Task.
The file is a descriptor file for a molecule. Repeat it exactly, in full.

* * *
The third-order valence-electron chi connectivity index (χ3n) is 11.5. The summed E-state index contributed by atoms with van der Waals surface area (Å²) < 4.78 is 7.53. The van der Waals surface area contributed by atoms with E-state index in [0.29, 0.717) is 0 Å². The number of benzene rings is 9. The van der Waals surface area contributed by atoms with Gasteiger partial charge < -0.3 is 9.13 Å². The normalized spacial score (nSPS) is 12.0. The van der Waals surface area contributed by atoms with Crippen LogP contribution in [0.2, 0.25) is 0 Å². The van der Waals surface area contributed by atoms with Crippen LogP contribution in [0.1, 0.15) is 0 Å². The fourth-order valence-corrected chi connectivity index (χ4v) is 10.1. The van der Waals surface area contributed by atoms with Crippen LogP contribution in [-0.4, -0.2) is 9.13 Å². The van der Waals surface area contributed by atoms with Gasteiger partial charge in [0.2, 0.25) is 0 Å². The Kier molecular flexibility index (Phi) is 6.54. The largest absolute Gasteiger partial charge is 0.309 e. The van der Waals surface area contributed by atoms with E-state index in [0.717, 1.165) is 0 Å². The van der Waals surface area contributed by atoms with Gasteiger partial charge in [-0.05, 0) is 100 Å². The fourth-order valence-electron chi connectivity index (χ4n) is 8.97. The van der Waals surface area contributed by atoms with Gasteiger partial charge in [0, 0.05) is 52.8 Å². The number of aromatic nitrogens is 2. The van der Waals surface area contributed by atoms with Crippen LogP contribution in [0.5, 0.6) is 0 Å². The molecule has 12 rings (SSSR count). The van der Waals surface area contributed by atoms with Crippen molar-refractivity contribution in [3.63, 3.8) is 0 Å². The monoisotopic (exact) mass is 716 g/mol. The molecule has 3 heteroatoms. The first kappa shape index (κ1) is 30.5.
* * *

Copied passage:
The third-order valence-electron chi connectivity index (χ3n) is 11.5. The summed E-state index contributed by atoms with van der Waals surface area (Å²) < 4.78 is 7.53. The van der Waals surface area contributed by atoms with E-state index in [0.29, 0.717) is 0 Å². The number of benzene rings is 9. The van der Waals surface area contributed by atoms with Gasteiger partial charge < -0.3 is 9.13 Å². The normalized spacial score (nSPS) is 12.0. The van der Waals surface area contributed by atoms with Crippen LogP contribution in [0.2, 0.25) is 0 Å². The van der Waals surface area contributed by atoms with Crippen LogP contribution in [0.1, 0.15) is 0 Å². The fourth-order valence-corrected chi connectivity index (χ4v) is 10.1. The van der Waals surface area contributed by atoms with Crippen LogP contribution in [-0.4, -0.2) is 9.13 Å². The van der Waals surface area contributed by atoms with Gasteiger partial charge in [0.2, 0.25) is 0 Å². The Kier molecular flexibility index (Phi) is 6.54. The largest absolute Gasteiger partial charge is 0.309 e. The van der Waals surface area contributed by atoms with E-state index in [0.717, 1.165) is 0 Å². The van der Waals surface area contributed by atoms with Gasteiger partial charge in [-0.05, 0) is 100 Å². The fourth-order valence-electron chi connectivity index (χ4n) is 8.97. The van der Waals surface area contributed by atoms with Gasteiger partial charge in [0, 0.05) is 52.8 Å². The number of aromatic nitrogens is 2. The van der Waals surface area contributed by atoms with Crippen LogP contribution in [0.5, 0.6) is 0 Å². The molecule has 12 rings (SSSR count). The van der Waals surface area contributed by atoms with Crippen molar-refractivity contribution in [3.63, 3.8) is 0 Å². The monoisotopic (exact) mass is 716 g/mol. The molecule has 3 heteroatoms. The first kappa shape index (κ1) is 30.5.